*Every week I extract all the novel titles from my ‘Round Up Blog‘ and enter them into a poll. If a novel is not on the list it is because it didn’t appear in my blog during the week stated at the top of the poll. I’d love to know which novel (not review) was your favourite. If you haven’t read any of them, pick the one you would choose to read instead.

Reblog: The Breakdown by B A Paris – Reviewed by StefLoz Book Reviews

Reblog: The Breakdown by B A Paris – Reviewed by StefLoz Book Reviews

StefLoz Book Blog

the-breakdown-cover 

Description

If you can’t trust yourself, who can you trust?

Cass is having a hard time since the night she saw the car in the woods, on the winding rural road, in the middle of a downpour, with the woman sitting inside―the woman who was killed. She’s been trying to put the crime out of her mind; what could she have done, really? It’s a dangerous road to be on in the middle of a storm. Her husband would be furious if he knew she’d broken her promise not to take that shortcut home. And she probably would only have been hurt herself if she’d stopped.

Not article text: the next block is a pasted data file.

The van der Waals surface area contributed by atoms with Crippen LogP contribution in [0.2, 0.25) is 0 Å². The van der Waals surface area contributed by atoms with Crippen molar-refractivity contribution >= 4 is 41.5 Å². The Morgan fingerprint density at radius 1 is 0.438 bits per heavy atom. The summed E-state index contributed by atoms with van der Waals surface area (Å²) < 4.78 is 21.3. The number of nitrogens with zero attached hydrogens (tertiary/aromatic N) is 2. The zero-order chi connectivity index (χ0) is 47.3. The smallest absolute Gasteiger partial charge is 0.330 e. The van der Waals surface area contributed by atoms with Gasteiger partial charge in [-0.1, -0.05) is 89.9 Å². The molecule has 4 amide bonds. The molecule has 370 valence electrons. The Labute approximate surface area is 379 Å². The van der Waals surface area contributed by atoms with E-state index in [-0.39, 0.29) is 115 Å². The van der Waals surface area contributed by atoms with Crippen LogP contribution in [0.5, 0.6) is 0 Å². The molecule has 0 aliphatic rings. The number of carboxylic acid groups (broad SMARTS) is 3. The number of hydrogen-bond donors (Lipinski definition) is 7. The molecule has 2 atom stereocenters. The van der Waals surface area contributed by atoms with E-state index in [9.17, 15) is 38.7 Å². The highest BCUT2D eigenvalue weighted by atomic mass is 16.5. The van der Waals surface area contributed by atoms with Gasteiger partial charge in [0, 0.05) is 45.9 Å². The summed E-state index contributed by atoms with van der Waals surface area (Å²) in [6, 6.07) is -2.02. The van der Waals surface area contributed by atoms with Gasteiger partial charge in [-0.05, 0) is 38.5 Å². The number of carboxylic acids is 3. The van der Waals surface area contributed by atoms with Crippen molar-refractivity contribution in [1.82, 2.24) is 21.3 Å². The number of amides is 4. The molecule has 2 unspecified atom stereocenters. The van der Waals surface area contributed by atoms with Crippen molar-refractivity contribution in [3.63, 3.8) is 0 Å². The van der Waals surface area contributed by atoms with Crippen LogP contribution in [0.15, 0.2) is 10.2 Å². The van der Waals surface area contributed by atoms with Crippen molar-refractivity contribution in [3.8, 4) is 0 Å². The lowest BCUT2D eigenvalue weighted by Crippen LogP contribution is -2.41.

But since then, she’s been forgetting every little thing: where she left the car, if she took her pills, the house alarm code, why she ordered a pram when she doesn’t have a baby– and if the knife in the kitchen really had…

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Reblog: Ragdoll by Daniel Cole – Reviewed by #northern #crime

Reblog: Ragdoll by Daniel Cole – Reviewed by #northern #crime

#northern #crime

5122o8km6ilRagdoll is published by Trapeze on 23 February 2017 and is available to buy here

A body is discovered with the dismembered parts of six victims stitched together, nicknamed by the press as the ‘Ragdoll’. Assigned to the shocking case are Detective William ‘Wolf’ Fawkes, recently reinstated to the London Met, and his former partner Detective Emily Baxter.